The recent surge in GPS jamming and spoofing, driven by escalating political tensions and military conflicts, poses significant challenges for business aviation. Let’s delve into what this means for pilots and how they can stay informed and prepared for such incidents.
Understanding GPS Interference
GPS interference manifests in two primary forms: “Jamming” and “Spoofing.” Jamming involves the creation of “noise” on the GPS frequencies, resulting in GPS malfunctions. Spoofing, on the other hand, is more deceptive, tricking an aircraft’s GPS receivers into believing the plane is in a different location than it actually is. The GPS signals from satellites are inherently weak, necessitating highly sensitive GPS receivers. This sensitivity, however, also means that these receivers are easily overwhelmed by “stronger” ground-based signals, which can overpower the satellite's feeble signals.
Recent Incidents and Pilot Experiences
In recent months, there have been some serious “spoofing” incidents on business aircraft flying near the Iraq/Iran border, with some aircraft coming close to erroneously entering Iranian airspace without a clearance! During these incidents, many aircraft required vectors from ATC in order to stay on course.
One Phenom 300 pilot describes his GPS interference incident as follows:
On December 1, 2022 I took off from OPLA (Lahore, Pakistan). At approximately 1500' I encountered GPS jamming (or perhaps spoofing). The GPS failure caused AHRS failure and, most significantly, the HSI compass started spinning at a rapid rate and was unusable. The autopilot also failed. The AHRS did not recover…
We were more concerned about returning to the airport. Handheld GPS devices were also jammed in this situation. We also received an immediate TAWS warning, which needed to be silenced.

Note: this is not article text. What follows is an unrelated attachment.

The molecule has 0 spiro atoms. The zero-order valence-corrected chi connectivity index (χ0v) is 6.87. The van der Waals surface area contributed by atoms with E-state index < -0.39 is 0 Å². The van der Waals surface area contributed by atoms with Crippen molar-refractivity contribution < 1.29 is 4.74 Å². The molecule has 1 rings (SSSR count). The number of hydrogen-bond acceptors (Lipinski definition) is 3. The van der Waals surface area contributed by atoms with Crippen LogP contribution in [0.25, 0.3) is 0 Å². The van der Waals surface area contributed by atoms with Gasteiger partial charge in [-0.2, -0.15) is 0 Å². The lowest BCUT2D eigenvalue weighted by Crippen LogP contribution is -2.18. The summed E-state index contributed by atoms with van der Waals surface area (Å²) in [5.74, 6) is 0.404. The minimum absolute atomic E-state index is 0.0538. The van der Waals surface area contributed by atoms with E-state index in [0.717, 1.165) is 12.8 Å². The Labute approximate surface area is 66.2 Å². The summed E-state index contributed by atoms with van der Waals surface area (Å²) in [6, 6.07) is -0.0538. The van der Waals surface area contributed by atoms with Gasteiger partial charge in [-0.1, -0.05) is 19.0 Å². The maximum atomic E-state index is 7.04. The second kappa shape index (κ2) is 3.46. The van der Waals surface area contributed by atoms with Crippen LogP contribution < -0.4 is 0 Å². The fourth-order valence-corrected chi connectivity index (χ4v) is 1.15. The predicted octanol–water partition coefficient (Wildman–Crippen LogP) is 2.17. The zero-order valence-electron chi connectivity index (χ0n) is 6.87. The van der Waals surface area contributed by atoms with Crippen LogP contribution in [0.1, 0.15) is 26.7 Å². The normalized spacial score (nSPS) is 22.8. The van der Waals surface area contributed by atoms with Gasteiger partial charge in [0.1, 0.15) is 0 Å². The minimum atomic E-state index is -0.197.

I can not stress how confusing and disconcerting this scenario was. Takeoff, GPS failure, TAWS collision alert, autopilot disconnect, spinning HSI compass all concurrently.
Multiple other aircraft reported GPS issues—including Boeings and Airbuses. A second aircraft returned to the airport due to the GPS jamming, and a Gulfstream on approach went missed.
We returned to the airport, refueled and waited for the GPS jamming to subside. Fortunately, I had an SIC and conditions were VMC. Single pilot IMC may have had a worse outcome.
After this incident I would STRONGLY recommend you request this failure scenario in the SIM.
Global Impact and Wider Concerns
Be aware that GPS interference incidents aren’t confined to international regions. For instance, on January 21, 2022, GPS signals around the DEN VOR were sporadically unusable from the surface to FL400 for a period of 33 hours. Government investigations later revealed that a ground-based transmitter was mistakenly broadcasting on the GPS L1 frequency band, causing the disruption.
Moreover, on October 18, 2023, Dallas Airport experienced a significant GPS disruption lasting 24 hours. This incident led to the temporary suspension of some RNAV arrivals and necessitated traffic rerouting. The cause of this disruption remains under investigation and has not yet been identified.
In 2019, a passenger aircraft near Sun Valley, ID almost flew into the side of a mountain due to a GPS interference incident.